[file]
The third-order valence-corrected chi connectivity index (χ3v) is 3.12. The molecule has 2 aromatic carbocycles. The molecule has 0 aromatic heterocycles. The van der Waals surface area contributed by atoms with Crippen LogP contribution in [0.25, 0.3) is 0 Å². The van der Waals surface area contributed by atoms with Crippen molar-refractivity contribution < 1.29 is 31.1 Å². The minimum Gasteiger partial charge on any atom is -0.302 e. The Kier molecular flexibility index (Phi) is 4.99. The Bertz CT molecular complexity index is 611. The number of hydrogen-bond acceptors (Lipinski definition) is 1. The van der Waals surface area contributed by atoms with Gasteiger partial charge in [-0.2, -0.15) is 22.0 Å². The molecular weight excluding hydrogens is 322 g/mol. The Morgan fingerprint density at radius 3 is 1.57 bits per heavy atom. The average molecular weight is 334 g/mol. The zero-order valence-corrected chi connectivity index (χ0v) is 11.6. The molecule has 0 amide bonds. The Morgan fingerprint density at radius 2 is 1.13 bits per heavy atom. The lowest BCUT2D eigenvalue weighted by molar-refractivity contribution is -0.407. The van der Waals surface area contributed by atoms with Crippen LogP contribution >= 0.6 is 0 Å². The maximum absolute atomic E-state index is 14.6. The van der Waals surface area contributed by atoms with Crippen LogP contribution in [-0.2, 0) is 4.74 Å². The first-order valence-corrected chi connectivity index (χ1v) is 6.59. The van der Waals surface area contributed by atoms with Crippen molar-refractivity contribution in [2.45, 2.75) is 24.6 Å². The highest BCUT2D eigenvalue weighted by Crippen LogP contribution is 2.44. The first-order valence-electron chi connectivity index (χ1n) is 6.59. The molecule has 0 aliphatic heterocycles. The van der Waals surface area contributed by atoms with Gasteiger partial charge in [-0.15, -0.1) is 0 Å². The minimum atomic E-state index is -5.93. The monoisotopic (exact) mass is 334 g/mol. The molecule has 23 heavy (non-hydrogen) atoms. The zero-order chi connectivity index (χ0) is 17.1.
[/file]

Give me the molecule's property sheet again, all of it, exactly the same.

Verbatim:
The third-order valence-corrected chi connectivity index (χ3v) is 3.12. The molecule has 2 aromatic carbocycles. The molecule has 0 aromatic heterocycles. The van der Waals surface area contributed by atoms with Crippen LogP contribution in [0.25, 0.3) is 0 Å². The van der Waals surface area contributed by atoms with Crippen molar-refractivity contribution < 1.29 is 31.1 Å². The minimum Gasteiger partial charge on any atom is -0.302 e. The Kier molecular flexibility index (Phi) is 4.99. The Bertz CT molecular complexity index is 611. The number of hydrogen-bond acceptors (Lipinski definition) is 1. The van der Waals surface area contributed by atoms with Gasteiger partial charge in [-0.2, -0.15) is 22.0 Å². The molecular weight excluding hydrogens is 322 g/mol. The Morgan fingerprint density at radius 3 is 1.57 bits per heavy atom. The average molecular weight is 334 g/mol. The zero-order valence-corrected chi connectivity index (χ0v) is 11.6. The molecule has 0 amide bonds. The Morgan fingerprint density at radius 2 is 1.13 bits per heavy atom. The lowest BCUT2D eigenvalue weighted by molar-refractivity contribution is -0.407. The van der Waals surface area contributed by atoms with Crippen LogP contribution >= 0.6 is 0 Å². The maximum absolute atomic E-state index is 14.6. The van der Waals surface area contributed by atoms with Crippen LogP contribution in [-0.2, 0) is 4.74 Å². The first-order valence-corrected chi connectivity index (χ1v) is 6.59. The van der Waals surface area contributed by atoms with Crippen molar-refractivity contribution in [2.45, 2.75) is 24.6 Å². The highest BCUT2D eigenvalue weighted by Crippen LogP contribution is 2.44. The first-order valence-electron chi connectivity index (χ1n) is 6.59. The molecule has 0 aliphatic heterocycles. The van der Waals surface area contributed by atoms with Gasteiger partial charge in [-0.15, -0.1) is 0 Å². The minimum atomic E-state index is -5.93. The monoisotopic (exact) mass is 334 g/mol. The molecule has 23 heavy (non-hydrogen) atoms. The zero-order chi connectivity index (χ0) is 17.1.